Schmidt says that the brothers understood the check they received was for security training. They had been hired to provide security services and training to Smollett. Schmidt says the brothers may have performed the attack as a favor to the actor, not for money. They have also publicly apologized for their role in the situation.

The brothers released a statement declaring that they are neither racist nor homophobic. However, workers on the set of “Empire” report that they have heard Abel make numerous homophobic comments, and The Blast has found homophobic tweets by Abel.

Meanwhile Smollett has told his family, police and other associates that he is certain that at least one of his assailants was white. He saw enough through the ski mask he was wearing to be certain of that. The accent of immigrants from Nigeria is not one that could be mistaken for that of a white, English-speaking American.

Cook County State’s Attorney Kim Foxx had withdrawn herself from involvement in the case, citing contact she had with Smollett’s family. She would never have gotten involved, she told reporters, if she had thought that Smollett would become a suspect and not a victim. The FBI is also involved in this case but has released very little information regarding its investigation.

Jussie Smollett still maintains his innocence, and according to him and his lawyers, no deals were made for his release. Nor has he done or been ordered to do any community service. There is no written, open or hidden agreement between Smollett and the state’s attorney’s office compromising his claims of innocence.

Unquestioning Acceptance of the Police Story

It is perhaps indicative of the inherent biases concerning Black and gay people that there has been an unquestioning acceptance of the police story about this incident by the news media. Even many Black and gay activists — the same people who distrust the police on every other front — have also accepted the police story on this incident, perhaps in a reflection of internalized racism and homophobia.

The recent public display of righteous indignation on the part of Mayor Rahm Emanuel and top cop Eddie Johnson notwithstanding, those of us who live in the Black and Brown communities of Chicago can attest to the fact that the intensity and alleged commitment of resources to the investigation of Jussie Smollett is not what we normally see. How do you justify committing such “enormous resources” to investigating a nonviolent, class 4 felony?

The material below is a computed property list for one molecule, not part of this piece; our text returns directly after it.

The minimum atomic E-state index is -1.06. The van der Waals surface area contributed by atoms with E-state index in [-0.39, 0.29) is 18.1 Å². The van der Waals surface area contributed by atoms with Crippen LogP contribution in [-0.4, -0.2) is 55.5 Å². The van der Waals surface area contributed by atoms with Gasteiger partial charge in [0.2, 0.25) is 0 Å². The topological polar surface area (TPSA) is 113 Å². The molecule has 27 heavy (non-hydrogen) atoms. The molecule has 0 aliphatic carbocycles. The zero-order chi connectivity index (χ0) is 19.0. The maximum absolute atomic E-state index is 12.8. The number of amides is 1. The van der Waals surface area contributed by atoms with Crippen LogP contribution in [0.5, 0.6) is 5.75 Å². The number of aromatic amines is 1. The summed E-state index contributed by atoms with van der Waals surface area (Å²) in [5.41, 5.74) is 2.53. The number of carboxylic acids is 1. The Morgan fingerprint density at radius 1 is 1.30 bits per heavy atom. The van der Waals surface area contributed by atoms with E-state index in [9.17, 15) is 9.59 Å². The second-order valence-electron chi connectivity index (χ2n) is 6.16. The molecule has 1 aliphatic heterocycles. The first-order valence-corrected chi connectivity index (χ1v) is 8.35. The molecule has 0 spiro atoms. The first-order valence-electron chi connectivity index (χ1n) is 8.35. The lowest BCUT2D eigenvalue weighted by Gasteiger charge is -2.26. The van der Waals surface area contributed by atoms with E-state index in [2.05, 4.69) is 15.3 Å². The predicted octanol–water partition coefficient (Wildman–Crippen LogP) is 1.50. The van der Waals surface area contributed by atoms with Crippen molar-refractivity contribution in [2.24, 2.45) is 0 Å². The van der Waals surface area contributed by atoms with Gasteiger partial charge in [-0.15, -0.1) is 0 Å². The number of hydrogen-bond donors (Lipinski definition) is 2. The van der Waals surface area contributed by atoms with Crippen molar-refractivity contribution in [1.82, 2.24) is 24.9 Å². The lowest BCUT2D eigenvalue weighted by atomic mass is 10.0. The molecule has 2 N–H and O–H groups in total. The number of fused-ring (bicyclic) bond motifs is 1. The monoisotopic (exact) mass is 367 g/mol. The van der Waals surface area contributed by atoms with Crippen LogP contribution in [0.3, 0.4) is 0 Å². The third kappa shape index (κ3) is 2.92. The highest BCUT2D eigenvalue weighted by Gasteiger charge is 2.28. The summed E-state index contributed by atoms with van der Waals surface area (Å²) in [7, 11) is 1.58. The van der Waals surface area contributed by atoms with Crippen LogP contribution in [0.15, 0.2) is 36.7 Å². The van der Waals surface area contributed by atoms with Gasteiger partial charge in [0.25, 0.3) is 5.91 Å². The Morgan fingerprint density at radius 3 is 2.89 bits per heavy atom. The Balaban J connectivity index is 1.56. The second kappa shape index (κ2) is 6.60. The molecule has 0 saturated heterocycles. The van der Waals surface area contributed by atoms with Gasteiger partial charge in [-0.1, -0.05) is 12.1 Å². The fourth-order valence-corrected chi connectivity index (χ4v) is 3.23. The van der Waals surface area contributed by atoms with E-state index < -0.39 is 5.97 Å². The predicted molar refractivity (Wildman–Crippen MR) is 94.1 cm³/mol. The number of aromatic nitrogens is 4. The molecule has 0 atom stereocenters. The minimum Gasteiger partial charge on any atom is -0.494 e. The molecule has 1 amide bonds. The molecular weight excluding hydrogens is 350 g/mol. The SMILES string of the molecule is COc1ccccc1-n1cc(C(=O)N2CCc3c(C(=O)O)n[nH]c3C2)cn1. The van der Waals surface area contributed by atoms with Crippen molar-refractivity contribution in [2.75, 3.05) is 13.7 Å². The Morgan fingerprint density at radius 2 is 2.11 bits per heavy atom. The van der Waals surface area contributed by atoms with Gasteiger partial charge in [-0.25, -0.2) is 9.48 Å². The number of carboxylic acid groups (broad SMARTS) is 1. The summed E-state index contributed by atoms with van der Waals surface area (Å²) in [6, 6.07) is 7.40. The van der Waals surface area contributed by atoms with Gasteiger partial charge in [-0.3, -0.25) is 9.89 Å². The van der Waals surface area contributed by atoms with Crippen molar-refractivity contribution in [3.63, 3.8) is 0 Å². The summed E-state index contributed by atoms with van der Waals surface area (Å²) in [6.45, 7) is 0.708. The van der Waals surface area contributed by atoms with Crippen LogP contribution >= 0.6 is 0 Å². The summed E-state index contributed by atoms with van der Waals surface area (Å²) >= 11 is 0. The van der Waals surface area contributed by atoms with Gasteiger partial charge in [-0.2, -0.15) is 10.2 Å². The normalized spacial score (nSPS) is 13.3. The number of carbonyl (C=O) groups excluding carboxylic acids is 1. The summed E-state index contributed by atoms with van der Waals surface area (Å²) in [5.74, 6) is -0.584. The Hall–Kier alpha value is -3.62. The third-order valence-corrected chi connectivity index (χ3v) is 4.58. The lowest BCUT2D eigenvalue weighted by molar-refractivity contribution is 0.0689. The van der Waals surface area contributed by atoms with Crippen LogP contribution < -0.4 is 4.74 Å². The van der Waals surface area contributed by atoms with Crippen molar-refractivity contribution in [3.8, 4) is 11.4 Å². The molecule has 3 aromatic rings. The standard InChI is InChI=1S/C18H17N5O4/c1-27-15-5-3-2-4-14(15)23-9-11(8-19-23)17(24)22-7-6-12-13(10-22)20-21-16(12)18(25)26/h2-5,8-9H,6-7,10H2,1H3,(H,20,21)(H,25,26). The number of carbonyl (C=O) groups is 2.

The record of the CPD for covering up police crimes is voluminous, from the murders of more than 153 Black and Brown men in the last nine years to the documented attempted cover-up of the murder of Laquan McDonald. Why is the CPD so readily accepted as infallible when the subject is a young Black gay man, a likely victim of a racist homophobic attack?

Over 70 percent of the homicides in Chicago remain unsolved. We now know that many of the homicides “cleared” by the police were done so by extracting false confessions through physical and psychological torture of suspects. This means that their “clearance” rate is even lower than that reported. Yet the CPD was able to charge Smollett with engineering a hate crime against himself in a matter of a few days.

The importance of this case to our movement for real police accountability (i.e., community control of the police) can hardly be overstated. Now Donald Trump is promising federal review of the Smollett case. We understand Trump’s motive: He stands with the police no matter what. But what is truly disturbing is the uncritical readiness of so many others to accept the word of the corrupt and racist criminal justice system that exists in Chicago. The response to Smollett is yet another example of how our society embraces police-state-like practices that simply presume guilt when it comes to Black, Brown and LGBTQ people in the United States.